Safety in the Backcountry: Risks and Resources

by Ashly Winchester / Apr 04, 2021
Safety in the Backcountry: Risks and Resources

More and more people are getting outside and enjoying the fresh air with a renewed connection to nature. Outdoor recreation has seen a consistent rise in participation rates over the years, however, it’s no secret that this last year has driven more people outdoors more than ever before. The shutdowns and restrictions caused a restlessness that launched many people into outdoor spaces, some for the first time ever, some for the first time in a long time.

Backcountry Recreation is on the Rise

According to Snowsports Industries America (SIA), outdoor recreation participation has increased significantly across all surveyed activities since the pandemic. Notably, hiking and backpacking participation is up 51%, and bicycling participation is up by a whopping 65%. The SIA also reports similar numbers in snowsports, with backcountry/alpine touring up 57%, snowshoeing up by 55%, and snowmobiling up 46%.

Outdoor enthusiasts are flocking to the backcountry, looking to avoid the lines, crowds, or reservation systems that are now common occurrences at ski resorts. This increase in backcountry snowsports participation may be one of the reasons that there have been more fatalities in avalanche accidents this winter season. 

Ethan Greene, director of the Colorado Avalanche Information Center (CAIC), explains that the interface between people and this natural hazard is complicated. “In order to have people in avalanches you need two things - avalanches and people - and they’re both complicated, so understanding how they fit together is tricky,” he says.

(Listen to Ethan Greene on the Without Compromise Podcast)

In Colorado, avalanches are the most fatal natural hazard with an average of six deaths per year, accounting for nearly one third of all avalanche deaths in the entire United States. However, the mountainous state has seen a marked increase in avalanche accident fatalities with a total of twelve deaths thus far during the 2020-2021 winter season. A majority of the fatalities have been backcountry skiers, but snowmobilers, snowshoers, and hikers have also been killed.

This is why organizations like the Colorado Avalanche Information Center exist. The CAIC provides information about avalanche conditions via avalanche forecasts, as well as education surrounding avalanche safety. Their team of scientists and forecasters monitor avalanche activity in Colorado year-round while collecting data and conducting research. Contrary to popular belief, this is a year-round job because Colorado typically sees avalanche accidents in every month of the year.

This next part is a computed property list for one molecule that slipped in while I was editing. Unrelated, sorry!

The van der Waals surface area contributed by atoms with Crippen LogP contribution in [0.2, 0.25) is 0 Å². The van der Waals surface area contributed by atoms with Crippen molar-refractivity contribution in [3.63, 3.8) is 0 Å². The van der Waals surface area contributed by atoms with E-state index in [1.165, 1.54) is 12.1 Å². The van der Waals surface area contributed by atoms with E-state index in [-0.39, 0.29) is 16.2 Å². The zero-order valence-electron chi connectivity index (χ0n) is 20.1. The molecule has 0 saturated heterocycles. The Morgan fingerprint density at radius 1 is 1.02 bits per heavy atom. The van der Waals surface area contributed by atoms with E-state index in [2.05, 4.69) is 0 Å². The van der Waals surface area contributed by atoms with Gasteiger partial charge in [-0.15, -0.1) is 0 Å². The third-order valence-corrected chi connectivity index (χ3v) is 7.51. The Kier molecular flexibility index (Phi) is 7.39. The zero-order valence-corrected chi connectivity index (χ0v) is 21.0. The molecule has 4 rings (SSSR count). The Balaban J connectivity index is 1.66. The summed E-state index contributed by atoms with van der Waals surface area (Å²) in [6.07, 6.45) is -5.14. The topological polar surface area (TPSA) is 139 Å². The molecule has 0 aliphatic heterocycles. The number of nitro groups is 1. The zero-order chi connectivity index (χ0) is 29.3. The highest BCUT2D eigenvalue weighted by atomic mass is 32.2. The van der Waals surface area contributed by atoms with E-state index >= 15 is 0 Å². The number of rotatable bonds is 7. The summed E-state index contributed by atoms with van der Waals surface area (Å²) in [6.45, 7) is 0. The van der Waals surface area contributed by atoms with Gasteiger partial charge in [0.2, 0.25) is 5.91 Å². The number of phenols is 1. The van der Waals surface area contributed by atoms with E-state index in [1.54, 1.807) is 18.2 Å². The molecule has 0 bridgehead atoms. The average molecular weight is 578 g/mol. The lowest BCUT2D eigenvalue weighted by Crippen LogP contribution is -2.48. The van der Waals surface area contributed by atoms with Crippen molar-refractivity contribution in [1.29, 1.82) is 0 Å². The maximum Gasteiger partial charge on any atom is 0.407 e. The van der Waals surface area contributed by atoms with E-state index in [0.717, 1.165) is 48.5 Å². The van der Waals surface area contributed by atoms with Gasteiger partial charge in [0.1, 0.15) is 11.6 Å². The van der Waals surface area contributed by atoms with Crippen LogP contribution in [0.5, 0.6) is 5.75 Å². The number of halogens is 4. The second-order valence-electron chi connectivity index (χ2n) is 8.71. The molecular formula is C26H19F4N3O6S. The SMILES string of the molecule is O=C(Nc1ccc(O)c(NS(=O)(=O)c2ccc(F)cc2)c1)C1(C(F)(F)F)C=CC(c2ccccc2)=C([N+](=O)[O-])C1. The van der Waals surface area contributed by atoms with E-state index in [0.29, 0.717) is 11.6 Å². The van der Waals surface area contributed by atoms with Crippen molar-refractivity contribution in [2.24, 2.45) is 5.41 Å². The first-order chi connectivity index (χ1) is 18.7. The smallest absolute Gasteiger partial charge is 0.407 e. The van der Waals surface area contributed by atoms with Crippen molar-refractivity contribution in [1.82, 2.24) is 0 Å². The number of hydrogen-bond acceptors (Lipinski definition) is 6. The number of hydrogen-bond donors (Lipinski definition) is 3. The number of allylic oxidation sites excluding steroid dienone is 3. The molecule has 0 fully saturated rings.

It’s possible that the rise in avalanche accidents this winter season could be attributed more to what Greene refers to as a ‘tricky’ snowpack than an increase in foot traffic. He explains that the avalanches this season aren’t massive or big enough to change the landscape, but that “they’re dangerous for people because they’re easy to trigger and they’re large enough to kill people.”

This winter, Colorado has seen a lot of remotely triggered avalanche activity, meaning that the cause of the avalanche is not near the start zone of the avalanche. They can be triggered from below or from the sides, sometimes even from low-angle terrain. This is extremely dangerous because people can be caught by surprise, especially if they’re accustomed to traveling through certain areas and the snow behaving in certain ways.

The CAIC investigates every fatal avalanche accident within 24 hours of the event and are frequently involved in rescue and recovery efforts. The goal is to document any avalanche event that involves people. This helps the organization figure out what caused the avalanche and evaluate trends in both avalanche activity and human activity or involvement.

“The biggest short-term goal is to prevent the next accident,” says Greene. “We try to do that [investigation] quickly so that people can understand and apply those lessons right away.”

Organizations like the CAIC exist in order to keep you safe in the backcountry. You can donate to the CAIC through Friends of the CAIC. Here at Athletic Brewing, we’re proud to help support the CAIC through our Two for the Trails program, where 2% of all sales gets donated to help fund trail development and initiatives like the CAIC.